Regulators start to pump the brakes on Big Tech’s advertising dystopia.
A new era of internet regulation is about to begin.
Years after Facebook and Google went public, regulators in the United States and abroad are finally taking a closer look at the internet behemoths. And they’re not only looking at the way these companies have come to dominate markets, but also examining the heart of the two firms’ business models. What they decide will have powerful implications for the way we do business on the internet.
Most people associate Facebook with cute family photos and think of Google like a semi-reliable encyclopedia. But these services have only a tangential relationship to the way either company actually makes money. The twin Silicon Valley titans rely on two closely intertwined technologies, customer surveillance and advertising, to maximize shareholder profits. The pair control 63 percent of the U.S. digital advertising market, and in 2016, they secured 99 percent of all digital advertising growth. That profit-making combo is exactly what regulators are focused on in 2018.
Many of the companies’ difficulties stem from the European Union’s tough new stance on privacy. The biggest threat to their business model comes from the General Data Protection Regulation, new data privacy rules set to go in effect in the EU in May. For the most part, Facebook and Google prevent you from using their products if you decline to agree to their entire terms of service. You cannot pick and choose what to agree to and still use their free services.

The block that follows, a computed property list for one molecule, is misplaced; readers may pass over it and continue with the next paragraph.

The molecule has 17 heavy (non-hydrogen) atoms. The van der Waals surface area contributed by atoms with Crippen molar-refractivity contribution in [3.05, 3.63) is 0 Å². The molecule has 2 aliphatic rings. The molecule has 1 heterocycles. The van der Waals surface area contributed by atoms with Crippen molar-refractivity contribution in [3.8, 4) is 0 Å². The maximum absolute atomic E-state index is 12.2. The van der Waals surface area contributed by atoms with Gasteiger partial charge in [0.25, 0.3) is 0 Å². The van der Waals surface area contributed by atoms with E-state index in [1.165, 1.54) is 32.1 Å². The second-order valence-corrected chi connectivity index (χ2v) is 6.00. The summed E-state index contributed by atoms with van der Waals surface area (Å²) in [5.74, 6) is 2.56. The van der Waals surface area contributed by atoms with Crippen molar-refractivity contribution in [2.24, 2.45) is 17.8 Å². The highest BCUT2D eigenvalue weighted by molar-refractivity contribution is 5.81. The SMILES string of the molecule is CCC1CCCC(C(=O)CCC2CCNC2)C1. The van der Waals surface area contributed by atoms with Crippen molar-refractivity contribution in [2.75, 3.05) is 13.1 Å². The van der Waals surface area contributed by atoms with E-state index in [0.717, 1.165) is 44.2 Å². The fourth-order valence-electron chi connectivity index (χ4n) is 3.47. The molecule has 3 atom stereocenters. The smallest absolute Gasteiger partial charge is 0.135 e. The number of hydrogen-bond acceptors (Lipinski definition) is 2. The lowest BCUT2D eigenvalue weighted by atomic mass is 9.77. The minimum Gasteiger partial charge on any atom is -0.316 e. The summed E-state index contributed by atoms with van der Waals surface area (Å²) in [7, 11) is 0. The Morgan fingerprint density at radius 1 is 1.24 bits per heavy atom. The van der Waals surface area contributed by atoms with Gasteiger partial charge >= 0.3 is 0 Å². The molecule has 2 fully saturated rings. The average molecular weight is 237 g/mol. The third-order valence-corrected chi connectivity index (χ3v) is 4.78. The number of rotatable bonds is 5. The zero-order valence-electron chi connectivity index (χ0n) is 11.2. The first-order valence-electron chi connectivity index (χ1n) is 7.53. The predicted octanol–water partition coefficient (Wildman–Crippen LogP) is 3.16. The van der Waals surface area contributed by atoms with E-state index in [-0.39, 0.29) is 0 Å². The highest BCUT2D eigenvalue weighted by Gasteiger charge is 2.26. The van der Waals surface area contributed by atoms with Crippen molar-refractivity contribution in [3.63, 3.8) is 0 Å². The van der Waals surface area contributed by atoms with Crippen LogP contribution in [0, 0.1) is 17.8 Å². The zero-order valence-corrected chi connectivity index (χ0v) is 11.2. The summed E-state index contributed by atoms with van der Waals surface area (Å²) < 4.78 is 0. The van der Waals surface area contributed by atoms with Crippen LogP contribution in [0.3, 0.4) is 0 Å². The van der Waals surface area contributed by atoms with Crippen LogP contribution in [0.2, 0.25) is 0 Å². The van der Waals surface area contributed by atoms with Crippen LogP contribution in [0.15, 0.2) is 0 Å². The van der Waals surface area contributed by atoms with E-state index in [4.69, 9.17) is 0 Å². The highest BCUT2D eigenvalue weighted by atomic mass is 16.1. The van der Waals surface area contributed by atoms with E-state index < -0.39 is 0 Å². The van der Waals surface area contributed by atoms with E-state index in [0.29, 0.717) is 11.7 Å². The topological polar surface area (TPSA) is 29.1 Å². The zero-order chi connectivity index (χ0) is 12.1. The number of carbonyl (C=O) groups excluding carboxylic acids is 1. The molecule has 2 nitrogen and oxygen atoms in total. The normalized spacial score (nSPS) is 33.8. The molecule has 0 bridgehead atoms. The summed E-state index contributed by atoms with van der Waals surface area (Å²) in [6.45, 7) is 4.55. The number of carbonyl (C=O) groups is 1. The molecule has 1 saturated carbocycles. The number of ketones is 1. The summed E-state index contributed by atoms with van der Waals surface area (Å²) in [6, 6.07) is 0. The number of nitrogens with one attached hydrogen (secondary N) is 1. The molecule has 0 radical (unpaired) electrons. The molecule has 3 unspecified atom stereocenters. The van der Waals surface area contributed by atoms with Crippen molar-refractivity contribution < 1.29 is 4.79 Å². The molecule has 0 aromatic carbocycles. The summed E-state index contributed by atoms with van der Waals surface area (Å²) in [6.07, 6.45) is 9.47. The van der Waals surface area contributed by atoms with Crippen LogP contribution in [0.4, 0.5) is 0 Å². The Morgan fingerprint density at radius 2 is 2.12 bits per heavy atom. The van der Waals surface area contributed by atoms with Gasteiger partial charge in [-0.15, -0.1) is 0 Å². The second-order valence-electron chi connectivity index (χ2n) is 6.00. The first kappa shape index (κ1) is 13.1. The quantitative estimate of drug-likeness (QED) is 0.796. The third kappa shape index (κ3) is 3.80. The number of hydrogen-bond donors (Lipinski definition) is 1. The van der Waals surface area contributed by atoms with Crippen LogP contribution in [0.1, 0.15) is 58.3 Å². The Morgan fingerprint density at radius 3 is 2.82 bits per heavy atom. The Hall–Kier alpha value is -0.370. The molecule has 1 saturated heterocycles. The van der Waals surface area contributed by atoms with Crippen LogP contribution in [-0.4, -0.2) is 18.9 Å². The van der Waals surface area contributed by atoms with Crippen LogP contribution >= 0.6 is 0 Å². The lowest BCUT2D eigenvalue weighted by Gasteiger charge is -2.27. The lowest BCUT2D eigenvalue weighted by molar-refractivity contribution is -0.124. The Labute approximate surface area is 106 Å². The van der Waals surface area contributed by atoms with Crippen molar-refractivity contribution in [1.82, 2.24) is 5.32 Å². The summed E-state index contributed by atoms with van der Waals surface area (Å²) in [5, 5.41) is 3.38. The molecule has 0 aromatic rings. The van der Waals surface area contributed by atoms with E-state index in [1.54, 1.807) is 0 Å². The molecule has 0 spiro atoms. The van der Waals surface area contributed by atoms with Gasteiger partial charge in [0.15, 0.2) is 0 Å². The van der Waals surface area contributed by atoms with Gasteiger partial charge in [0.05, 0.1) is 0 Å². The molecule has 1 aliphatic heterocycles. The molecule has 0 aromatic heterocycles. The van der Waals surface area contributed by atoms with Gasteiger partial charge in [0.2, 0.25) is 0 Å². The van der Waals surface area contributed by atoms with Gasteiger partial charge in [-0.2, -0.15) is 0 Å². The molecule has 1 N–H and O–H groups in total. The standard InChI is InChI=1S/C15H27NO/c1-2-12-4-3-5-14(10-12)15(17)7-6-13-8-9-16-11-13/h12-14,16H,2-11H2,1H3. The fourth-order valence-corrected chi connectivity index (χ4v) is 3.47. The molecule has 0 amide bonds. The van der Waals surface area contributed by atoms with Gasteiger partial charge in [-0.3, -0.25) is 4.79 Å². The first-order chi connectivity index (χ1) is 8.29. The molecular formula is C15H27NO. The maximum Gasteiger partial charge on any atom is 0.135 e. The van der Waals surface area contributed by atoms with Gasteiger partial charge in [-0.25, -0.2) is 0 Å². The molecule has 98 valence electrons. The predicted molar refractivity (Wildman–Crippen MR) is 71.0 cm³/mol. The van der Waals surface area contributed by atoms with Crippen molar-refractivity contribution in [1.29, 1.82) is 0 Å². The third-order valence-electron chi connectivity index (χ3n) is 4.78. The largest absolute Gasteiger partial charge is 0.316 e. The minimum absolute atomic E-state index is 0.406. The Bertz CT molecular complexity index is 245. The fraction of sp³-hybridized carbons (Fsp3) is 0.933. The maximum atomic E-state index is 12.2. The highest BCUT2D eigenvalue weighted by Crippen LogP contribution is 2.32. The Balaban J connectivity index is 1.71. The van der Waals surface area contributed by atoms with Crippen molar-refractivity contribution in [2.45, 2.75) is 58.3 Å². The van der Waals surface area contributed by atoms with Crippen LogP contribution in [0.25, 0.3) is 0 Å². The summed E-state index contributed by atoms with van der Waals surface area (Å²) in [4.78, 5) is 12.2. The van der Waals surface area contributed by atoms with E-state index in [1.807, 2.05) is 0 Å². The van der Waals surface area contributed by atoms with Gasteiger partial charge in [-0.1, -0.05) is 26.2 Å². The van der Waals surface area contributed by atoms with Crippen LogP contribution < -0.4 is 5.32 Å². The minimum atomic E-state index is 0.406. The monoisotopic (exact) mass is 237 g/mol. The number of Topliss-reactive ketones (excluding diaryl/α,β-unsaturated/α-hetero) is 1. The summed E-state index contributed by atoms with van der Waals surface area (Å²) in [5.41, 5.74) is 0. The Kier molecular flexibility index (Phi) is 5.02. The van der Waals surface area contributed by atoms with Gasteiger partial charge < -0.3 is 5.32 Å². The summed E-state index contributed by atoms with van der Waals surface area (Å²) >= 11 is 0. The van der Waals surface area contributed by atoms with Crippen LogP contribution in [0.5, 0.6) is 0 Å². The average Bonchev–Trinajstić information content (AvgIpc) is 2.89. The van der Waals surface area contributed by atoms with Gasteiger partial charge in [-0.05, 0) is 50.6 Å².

The GDPR changes that by requiring online companies, in some cases, to get permission from each individual user to collect, share and combine their data for use by advertisers. Companies will not be allowed to ban people from their services who decline to share their data for advertising purposes. There are 508 million EU residents who will soon be able to opt out of helping Facebook and Google make money. If companies do not comply with the new regulations they will face fines totaling 4 percent of their global revenues.
These laws and regulations, as well as any associated inquiries or investigations or any other government actions, may be costly to comply with and may delay or impede the development of new products, result in negative publicity, increase our operating costs, require significant management time and attention, and subject us to remedies that may harm our business, including fines or demands or orders that we modify or cease existing business practices, Facebook stated in its most recent quarterly Securities and Exchange Commission filing.
But GDPR isn’t the only trouble ahead for Facebook and Google. There are also myriad investigations underway into allegedly abusive practices by the firms.
Latest posts by Yoopya (see all)
- Biden expected to nominate Blinken as secretary of state - November 23, 2020
- Singer Bobby Brown’s son found dead at Los Angeles home - November 21, 2020
- Lil Baby, Roddy Ricch, Taylor Swift win Apple Music Awards - November 21, 2020